The 16-minute documentary has been selected for screening at this year’s BlackStar Film Festival. The fest is a celebration of cinema by and about people of African descent, highlighting films that are often overlooked from emerging, established, and mid-career directors, writers, and producers working in narrative, documentary, experimental, and music video filmmaking. Held annually in Philadelphia, this year’s festival runs from Thursday, July 30, to Sunday, Aug. 2.
“Amazing: The Tests and Triumph of Bud Powell" will be shown with a collection of shorts showcasing virtuosity in music at 2:40 p.m. on Saturday, Aug. 1, at International House, 3701 Chestnut St. Single-show tickets for the screening range from $6-$12 and are available online or at the box office.
The documentary is based on Ramsey’s 2013 book, “The Amazing Bud Powell: Black Genius, Jazz History and the Challenge of Bebop,” which paints a portrait of the life and times of Earl Rudolph “Bud” Powell. Born in Harlem in 1924, Powell was an architect of the 1940’s modern jazz style of bebop. He moved from the recording studio and stage as one of the greatest pianists of his era, to the psych ward, jail, and an untimely death at age 41 from complications of tuberculosis and alcoholism.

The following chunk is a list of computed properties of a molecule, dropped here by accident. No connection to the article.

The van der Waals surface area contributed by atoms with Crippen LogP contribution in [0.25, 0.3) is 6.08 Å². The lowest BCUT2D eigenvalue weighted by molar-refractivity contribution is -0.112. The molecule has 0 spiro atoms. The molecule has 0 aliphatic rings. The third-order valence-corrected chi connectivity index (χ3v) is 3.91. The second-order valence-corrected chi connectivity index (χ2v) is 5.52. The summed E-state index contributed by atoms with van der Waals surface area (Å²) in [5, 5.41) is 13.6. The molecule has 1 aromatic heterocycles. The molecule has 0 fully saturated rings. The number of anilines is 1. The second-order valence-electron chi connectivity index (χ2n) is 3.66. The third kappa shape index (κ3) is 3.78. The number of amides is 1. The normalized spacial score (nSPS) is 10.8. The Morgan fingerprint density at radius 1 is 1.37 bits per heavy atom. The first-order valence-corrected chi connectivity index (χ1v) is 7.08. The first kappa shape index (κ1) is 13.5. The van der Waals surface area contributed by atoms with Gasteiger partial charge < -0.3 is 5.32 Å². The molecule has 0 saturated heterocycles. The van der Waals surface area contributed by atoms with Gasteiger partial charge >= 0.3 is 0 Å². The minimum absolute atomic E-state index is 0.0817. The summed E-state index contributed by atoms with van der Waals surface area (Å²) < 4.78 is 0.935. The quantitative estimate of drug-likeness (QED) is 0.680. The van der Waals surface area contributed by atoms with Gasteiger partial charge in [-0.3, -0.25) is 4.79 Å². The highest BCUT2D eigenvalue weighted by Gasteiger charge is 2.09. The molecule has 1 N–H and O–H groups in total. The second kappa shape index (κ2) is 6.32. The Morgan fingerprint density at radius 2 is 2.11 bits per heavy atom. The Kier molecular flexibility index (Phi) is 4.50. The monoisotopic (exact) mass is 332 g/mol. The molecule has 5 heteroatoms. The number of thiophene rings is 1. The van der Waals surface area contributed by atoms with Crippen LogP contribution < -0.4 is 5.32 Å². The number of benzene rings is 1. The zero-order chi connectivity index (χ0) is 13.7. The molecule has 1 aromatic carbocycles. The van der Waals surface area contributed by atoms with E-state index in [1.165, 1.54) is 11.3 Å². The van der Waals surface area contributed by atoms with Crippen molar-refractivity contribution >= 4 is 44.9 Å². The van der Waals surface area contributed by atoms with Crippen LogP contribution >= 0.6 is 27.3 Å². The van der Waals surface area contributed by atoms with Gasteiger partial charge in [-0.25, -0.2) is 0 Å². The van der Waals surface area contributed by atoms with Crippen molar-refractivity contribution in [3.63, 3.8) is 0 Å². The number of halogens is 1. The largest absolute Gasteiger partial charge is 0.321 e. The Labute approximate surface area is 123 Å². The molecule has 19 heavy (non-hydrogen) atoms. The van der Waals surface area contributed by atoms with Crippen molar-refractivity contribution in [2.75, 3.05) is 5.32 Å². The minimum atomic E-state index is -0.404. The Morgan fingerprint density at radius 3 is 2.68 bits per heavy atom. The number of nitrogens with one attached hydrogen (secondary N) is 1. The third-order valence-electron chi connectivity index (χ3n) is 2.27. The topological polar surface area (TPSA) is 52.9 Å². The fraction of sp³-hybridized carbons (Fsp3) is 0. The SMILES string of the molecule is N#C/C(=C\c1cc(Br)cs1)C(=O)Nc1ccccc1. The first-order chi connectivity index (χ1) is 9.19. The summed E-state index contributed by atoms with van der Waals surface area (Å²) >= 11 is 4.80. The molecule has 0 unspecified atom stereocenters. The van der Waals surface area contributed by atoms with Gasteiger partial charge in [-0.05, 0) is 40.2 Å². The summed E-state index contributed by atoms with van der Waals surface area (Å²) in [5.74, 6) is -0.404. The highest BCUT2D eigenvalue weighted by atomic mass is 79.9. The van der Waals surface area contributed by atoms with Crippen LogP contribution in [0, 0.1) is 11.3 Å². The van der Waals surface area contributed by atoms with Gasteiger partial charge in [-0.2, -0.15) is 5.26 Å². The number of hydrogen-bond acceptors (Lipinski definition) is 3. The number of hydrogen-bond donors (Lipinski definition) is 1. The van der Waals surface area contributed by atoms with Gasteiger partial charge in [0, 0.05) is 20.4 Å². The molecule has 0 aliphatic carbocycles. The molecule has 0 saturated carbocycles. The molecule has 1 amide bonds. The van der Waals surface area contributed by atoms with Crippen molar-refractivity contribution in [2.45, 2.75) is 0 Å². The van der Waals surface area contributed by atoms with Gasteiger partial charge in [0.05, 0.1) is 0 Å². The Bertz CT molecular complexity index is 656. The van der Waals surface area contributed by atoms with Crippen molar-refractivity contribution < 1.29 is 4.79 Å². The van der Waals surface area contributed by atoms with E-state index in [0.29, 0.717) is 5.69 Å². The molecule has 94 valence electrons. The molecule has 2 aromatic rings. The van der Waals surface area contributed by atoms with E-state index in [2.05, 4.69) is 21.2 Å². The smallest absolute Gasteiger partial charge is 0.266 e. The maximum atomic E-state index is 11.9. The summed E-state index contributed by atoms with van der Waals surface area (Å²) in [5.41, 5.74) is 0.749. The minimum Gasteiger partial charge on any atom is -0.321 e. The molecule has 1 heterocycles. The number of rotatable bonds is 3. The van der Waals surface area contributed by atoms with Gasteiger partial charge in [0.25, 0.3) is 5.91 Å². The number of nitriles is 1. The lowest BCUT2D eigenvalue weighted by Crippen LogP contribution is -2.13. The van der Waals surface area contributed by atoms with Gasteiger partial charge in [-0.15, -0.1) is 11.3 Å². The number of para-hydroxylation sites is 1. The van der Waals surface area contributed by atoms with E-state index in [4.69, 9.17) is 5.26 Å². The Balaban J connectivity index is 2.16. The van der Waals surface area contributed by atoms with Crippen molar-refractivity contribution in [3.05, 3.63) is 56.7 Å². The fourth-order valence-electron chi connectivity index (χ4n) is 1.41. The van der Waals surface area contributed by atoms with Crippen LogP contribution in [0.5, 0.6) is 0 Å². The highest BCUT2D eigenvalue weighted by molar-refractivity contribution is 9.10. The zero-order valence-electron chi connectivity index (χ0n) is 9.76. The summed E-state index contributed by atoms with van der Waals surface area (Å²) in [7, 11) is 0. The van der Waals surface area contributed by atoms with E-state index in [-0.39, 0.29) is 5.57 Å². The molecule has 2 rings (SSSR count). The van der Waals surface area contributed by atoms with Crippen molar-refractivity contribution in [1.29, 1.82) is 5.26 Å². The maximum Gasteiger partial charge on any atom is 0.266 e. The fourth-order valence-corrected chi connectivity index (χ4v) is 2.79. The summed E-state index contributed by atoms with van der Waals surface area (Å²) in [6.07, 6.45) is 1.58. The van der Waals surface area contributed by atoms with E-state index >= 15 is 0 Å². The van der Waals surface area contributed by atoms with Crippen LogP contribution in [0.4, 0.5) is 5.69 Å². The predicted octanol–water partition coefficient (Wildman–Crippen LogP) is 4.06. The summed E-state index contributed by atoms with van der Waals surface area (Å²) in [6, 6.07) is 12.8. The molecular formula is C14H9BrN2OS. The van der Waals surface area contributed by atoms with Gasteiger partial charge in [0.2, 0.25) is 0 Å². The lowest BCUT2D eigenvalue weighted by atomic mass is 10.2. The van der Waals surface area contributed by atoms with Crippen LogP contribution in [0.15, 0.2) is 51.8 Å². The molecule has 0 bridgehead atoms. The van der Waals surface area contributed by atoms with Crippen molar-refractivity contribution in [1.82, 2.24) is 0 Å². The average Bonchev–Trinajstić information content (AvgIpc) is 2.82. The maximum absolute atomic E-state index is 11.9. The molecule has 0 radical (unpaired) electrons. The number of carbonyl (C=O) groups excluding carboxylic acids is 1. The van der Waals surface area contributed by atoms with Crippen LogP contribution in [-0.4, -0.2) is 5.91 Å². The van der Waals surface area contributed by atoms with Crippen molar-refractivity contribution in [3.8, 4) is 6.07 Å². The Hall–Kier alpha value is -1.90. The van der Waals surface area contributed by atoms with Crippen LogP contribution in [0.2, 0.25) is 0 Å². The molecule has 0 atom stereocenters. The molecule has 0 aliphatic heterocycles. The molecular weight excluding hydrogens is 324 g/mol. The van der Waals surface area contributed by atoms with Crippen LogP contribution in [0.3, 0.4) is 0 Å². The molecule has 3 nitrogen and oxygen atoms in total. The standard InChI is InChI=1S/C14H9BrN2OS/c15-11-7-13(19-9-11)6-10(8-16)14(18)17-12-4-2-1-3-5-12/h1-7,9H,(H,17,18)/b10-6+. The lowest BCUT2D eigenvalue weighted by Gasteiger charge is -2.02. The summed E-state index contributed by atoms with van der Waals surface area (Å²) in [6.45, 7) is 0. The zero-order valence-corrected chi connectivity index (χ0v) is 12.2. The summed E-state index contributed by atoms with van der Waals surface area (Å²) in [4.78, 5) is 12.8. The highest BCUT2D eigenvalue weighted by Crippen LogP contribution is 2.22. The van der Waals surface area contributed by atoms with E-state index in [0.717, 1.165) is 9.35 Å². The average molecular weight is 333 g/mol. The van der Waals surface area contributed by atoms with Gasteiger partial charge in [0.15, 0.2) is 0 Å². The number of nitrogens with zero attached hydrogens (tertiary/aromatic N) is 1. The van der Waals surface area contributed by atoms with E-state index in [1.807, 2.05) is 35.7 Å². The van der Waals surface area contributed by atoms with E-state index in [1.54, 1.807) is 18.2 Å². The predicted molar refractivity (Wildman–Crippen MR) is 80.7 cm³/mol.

Like Powell, Ramsey is a pianist. He is a composer, arranger, and bandleader of a sextet called Dr. Guy’s MusiQology. His group has released two CDs of original music that blends the sounds of jazz, rhythm and blues, gospel, neo-soul, and classical. A widely published writer, Ramsey is also the author of “Race Music: Black Cultures from Bebop to Hip-Hop” and the founder and editor of the blog Musiqology.
Ramsey, the Edmund J. and Louise W. Kahn Term Professor of Music in the School of Arts & Sciences, teaches courses on popular music analysis, from the late-19th century to the present, and explores film topics in his teaching and writing.
In addition to producing and directing the film, Ramsey arranged the musical score. In the year-and-a-half that it took him to complete it, he says he learned a lot about the filmmaking process.
“I got into film because I find it a powerful way to share ideas through visual and sonic aesthetics,” Ramsey says. “As a musician, I've always been intrigued by the medium. I've always had the goal of placing my music in a film. What better way than making your own?”
Ramsey says that he initially made the film to promote his book about Powell and as an educational vehicle. The film provides insights about Powell not explored in the book from music greats, such as pianists Courtney Bryan, Bertha Hope, and Jason Moran. LaMarr Bruce Jurelle, a professor of African-American studies at Yale, provides perspective on Powell’s madness and his artistry.
New York-based filmmaker Mario Latham assisted Ramsey with his inaugural film project. Mikel Washington, who works on graphic design for Ramsey’s Musiqology blog, was a co-producer and art director. Jabari Zuberi did some editing and cinematography.
Ramsey says that since getting into the BlackStar Film Festival, he’s thinking about submitting the short to other festivals and plans to screen the film for students in his history of jazz course this fall.